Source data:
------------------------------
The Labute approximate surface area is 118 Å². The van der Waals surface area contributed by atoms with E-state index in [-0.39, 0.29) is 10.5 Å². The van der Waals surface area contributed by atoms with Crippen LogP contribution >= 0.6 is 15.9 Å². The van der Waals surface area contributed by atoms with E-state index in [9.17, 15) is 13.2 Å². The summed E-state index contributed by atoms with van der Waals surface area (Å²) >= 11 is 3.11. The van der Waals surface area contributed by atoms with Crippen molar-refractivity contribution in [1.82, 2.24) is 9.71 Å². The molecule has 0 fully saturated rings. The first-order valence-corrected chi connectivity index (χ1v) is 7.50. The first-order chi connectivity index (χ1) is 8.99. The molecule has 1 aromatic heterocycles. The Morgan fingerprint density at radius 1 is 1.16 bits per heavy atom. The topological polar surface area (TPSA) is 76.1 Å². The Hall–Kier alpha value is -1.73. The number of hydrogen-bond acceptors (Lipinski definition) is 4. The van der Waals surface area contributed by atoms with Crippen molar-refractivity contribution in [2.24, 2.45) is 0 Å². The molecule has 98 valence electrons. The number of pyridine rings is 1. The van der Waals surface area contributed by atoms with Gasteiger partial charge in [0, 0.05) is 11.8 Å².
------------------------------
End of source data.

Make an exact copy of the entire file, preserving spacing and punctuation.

The Labute approximate surface area is 118 Å². The van der Waals surface area contributed by atoms with E-state index in [-0.39, 0.29) is 10.5 Å². The van der Waals surface area contributed by atoms with Crippen LogP contribution >= 0.6 is 15.9 Å². The van der Waals surface area contributed by atoms with E-state index in [9.17, 15) is 13.2 Å². The summed E-state index contributed by atoms with van der Waals surface area (Å²) >= 11 is 3.11. The van der Waals surface area contributed by atoms with Crippen molar-refractivity contribution in [1.82, 2.24) is 9.71 Å². The molecule has 0 fully saturated rings. The first-order valence-corrected chi connectivity index (χ1v) is 7.50. The first-order chi connectivity index (χ1) is 8.99. The molecule has 1 aromatic heterocycles. The Morgan fingerprint density at radius 1 is 1.16 bits per heavy atom. The topological polar surface area (TPSA) is 76.1 Å². The Hall–Kier alpha value is -1.73. The number of hydrogen-bond acceptors (Lipinski definition) is 4. The van der Waals surface area contributed by atoms with Crippen molar-refractivity contribution in [2.24, 2.45) is 0 Å². The molecule has 98 valence electrons. The number of pyridine rings is 1. The van der Waals surface area contributed by atoms with Gasteiger partial charge in [0, 0.05) is 11.8 Å².